Human Exceptionalism

Taking Pride in V-Word “Unrepentant Bigotry”

I am on a rather lonely campaign to make the V-word–”vegetable”–as unacceptable as the N-word in describing human beings. I call it an “unrepentant bigotry.”

Why? Like the N-word, the V-word dehumanizes the human beings against whom it is wielded toward the end of lowering their perceived moral value, thereby allowing them to be treated as somehow less than human.  

Just like the N-word justified Jim Crow and slavery, the V-word makes respectable actions that would otherwise be deemed profound wrongs, as I have repeatedly reported. Examples: 

We take away the food and water from such people causing them to die slowly over 10-14 days. Do that to an ISIS leader and it would be correctly deemed a human rights atrocity.

– Bioethicists and organ transplant professionals advocate killing profoundly disabled people for their organs.

– Some even urge that our unconscious or minimally conscious brothers and sisters be used in medical experimentation, perhaps in place of animals.

I bring this up again because of a rather astonishing reaction in the Huffington Post to my blog entry here, “Joan Rivers Will Never be a Carrot.” James Peron claims that my arguing in favor of respectful language to describe those with profound cognitive disabilities–coupled with my Discovery Institute affiliation–means that I don’t really care about such people, but rather, that I am engaged in some kind of “creationist” plot to impose religion on society. (The DI is not a religious or creationist think tank, but never mind.)

I don’t want to get too deep into the weeds, but a few points must be made. First, Peron writes as if I take marching orders from my DI overlords. From, “Controlling Language Controls the Euthanasia Debate:”

Discovery Institute even goes as far as calling it “the v word.” I presume they think people in vegetative states find the term offensive.

I want to make it clear: “The Discovery Institute” did not write this: I did, for this blog. It was later reposted at a DI site as some of my work is with my permission, with a note stating where it first appeared.

I am a senior fellow at the DI. That is a no strings attached affiliation. My work is supported by the wonderful folk in Seattle, but not controlled by them. In other words, I am not an employee.

Next, Peron states the obvious:

Discovery Institute may not realize “persistent vegetative state” and “permanent vegetative state” are terms used by physicians, not insults thrown around carelessly.

Duh, really? In fact, I believe that PVS is the only diagnosis that contains a pejorative. 

But even if one disagrees with that point, to say, “Charlie is IN a PVS,” is not the same thing as saying,”Charlie IS a vegetable.”

The former describes a medical condition. The latter denigrates the human being in the same way and for the same purposes as the N-word.  

Thus, we say someone has cancer. We don’t say he is a tumor! 

Moreover, the V-word is not exclusively used to describe people who are persistently unconscious. (Peron may be ignorant of the fact that about half of PVS diagnoses prove to be incorrect.)​ It is also used to denigrate those who are aware, sometimes less commonly, those with developmental disabilities, occasionally even, those with serious physical disabilities.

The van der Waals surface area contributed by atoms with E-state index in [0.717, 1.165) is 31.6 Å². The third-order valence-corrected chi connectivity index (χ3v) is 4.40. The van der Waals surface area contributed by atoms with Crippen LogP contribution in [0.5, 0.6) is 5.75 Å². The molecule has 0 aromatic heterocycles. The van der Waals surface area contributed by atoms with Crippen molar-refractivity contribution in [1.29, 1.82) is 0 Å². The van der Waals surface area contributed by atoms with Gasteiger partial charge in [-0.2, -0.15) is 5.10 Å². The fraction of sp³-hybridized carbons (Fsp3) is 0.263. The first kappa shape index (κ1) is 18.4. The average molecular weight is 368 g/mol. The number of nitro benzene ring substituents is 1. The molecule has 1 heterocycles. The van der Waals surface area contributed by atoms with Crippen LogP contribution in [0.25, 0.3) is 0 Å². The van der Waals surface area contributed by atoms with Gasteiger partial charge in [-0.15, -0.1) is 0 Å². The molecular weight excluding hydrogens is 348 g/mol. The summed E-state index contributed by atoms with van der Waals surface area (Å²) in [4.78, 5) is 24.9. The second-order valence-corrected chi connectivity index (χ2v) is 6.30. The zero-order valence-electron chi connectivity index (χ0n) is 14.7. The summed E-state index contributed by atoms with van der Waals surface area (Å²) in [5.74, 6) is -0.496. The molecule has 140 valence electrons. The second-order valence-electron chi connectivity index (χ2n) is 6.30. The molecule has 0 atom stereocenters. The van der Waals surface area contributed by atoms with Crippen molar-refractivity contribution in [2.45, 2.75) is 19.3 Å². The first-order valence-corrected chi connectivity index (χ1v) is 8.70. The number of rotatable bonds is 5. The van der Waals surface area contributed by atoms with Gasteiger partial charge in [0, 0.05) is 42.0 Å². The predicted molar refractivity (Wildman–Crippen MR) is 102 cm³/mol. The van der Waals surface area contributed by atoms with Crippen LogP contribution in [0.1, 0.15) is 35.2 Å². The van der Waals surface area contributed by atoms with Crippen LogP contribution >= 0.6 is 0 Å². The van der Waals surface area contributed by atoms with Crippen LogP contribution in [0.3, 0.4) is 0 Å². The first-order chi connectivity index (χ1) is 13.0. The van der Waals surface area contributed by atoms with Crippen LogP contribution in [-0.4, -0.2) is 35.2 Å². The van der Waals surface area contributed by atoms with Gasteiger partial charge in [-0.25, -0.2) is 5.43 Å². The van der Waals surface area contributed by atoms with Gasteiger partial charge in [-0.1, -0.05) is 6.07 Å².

Then, as so commonly happens among two-dimensional thinkers who attack my work from the Left, Peron proceeds to prove my point:

The term “vegetative state” has to go, because the Religious Right fears it will cause people to consider whether people in that condition, who have lost cognitive abilities, are still human in any meaningful sense of the word…

They don’t think any of us should have the right to end our life, or have it ended for us, when we reach the stage where meaningful life is impossible.

Isn’t that exactly what I was saying? The point of the V-word is to dehumanize. But one can advocate legalizing euthanasia without throwing around pejoratives at those deemed killable. 

Peron repeatedly tries to reduce this discussion to religion. But disability rights groups like Not Dead Yet–decidedly on the secular Left–also strongly object to using the V-word to describe those who are profoundly cognitively disabled. And disability rights activists were on the front lines trying to save Terri Schiavo from a long, cruel dehydration death. So much for the theocracy.

In conclusion, consider this: We use far more respectful language about dead people than we do those with severe cognitive disabilities. Those who have died are called the “late John Smith” as a way of continuing the decedent’s (another respectful term) connection to us and respecting the human lives they once led.  

Sure, there are disrespectful slang terms for the dead, like “stiff.” But you would never see a news report refer to the dead person as “the stiff,” nor would an expert use the term in media quotes.

Peron also claims that those who are unconscious aren’t offended by the V-word. (How would he know?) But I can tell you, I hear from family members of such people all the time, and they are offended to hear their loved one called a V-wordAnd hurt.

The point of the V-word is to exclude. My purpose is to help improve our language toward the end that we understand that such people are not “them.” They are still “us.”


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